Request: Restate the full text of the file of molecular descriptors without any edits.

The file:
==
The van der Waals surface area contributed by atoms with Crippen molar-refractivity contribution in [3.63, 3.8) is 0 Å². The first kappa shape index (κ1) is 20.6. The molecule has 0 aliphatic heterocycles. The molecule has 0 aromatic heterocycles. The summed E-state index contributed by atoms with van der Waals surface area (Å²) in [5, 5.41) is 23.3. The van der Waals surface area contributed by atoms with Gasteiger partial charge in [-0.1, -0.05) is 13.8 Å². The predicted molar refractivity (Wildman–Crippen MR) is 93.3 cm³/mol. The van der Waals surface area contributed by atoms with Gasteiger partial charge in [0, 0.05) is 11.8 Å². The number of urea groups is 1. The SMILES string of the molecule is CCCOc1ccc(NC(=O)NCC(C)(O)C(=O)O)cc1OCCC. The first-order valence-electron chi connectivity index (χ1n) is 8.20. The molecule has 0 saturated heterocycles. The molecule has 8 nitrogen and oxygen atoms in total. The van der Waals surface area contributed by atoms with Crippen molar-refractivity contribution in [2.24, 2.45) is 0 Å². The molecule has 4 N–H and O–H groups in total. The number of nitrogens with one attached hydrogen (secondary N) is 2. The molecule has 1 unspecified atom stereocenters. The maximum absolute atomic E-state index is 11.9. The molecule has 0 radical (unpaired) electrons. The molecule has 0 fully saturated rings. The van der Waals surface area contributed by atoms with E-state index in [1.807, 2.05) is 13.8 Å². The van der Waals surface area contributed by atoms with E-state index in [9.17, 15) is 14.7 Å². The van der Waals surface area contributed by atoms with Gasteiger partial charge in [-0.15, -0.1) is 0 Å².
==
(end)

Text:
The van der Waals surface area contributed by atoms with Crippen molar-refractivity contribution in [3.63, 3.8) is 0 Å². The first kappa shape index (κ1) is 20.6. The molecule has 0 aliphatic heterocycles. The molecule has 0 aromatic heterocycles. The summed E-state index contributed by atoms with van der Waals surface area (Å²) in [5, 5.41) is 23.3. The van der Waals surface area contributed by atoms with Gasteiger partial charge in [-0.1, -0.05) is 13.8 Å². The predicted molar refractivity (Wildman–Crippen MR) is 93.3 cm³/mol. The van der Waals surface area contributed by atoms with Gasteiger partial charge in [0, 0.05) is 11.8 Å². The number of urea groups is 1. The SMILES string of the molecule is CCCOc1ccc(NC(=O)NCC(C)(O)C(=O)O)cc1OCCC. The first-order valence-electron chi connectivity index (χ1n) is 8.20. The molecule has 0 saturated heterocycles. The molecule has 8 nitrogen and oxygen atoms in total. The van der Waals surface area contributed by atoms with Crippen molar-refractivity contribution in [2.24, 2.45) is 0 Å². The molecule has 4 N–H and O–H groups in total. The number of nitrogens with one attached hydrogen (secondary N) is 2. The molecule has 1 unspecified atom stereocenters. The maximum absolute atomic E-state index is 11.9. The molecule has 0 radical (unpaired) electrons. The molecule has 0 fully saturated rings. The van der Waals surface area contributed by atoms with E-state index in [1.807, 2.05) is 13.8 Å². The van der Waals surface area contributed by atoms with E-state index in [9.17, 15) is 14.7 Å². The van der Waals surface area contributed by atoms with Gasteiger partial charge in [-0.15, -0.1) is 0 Å².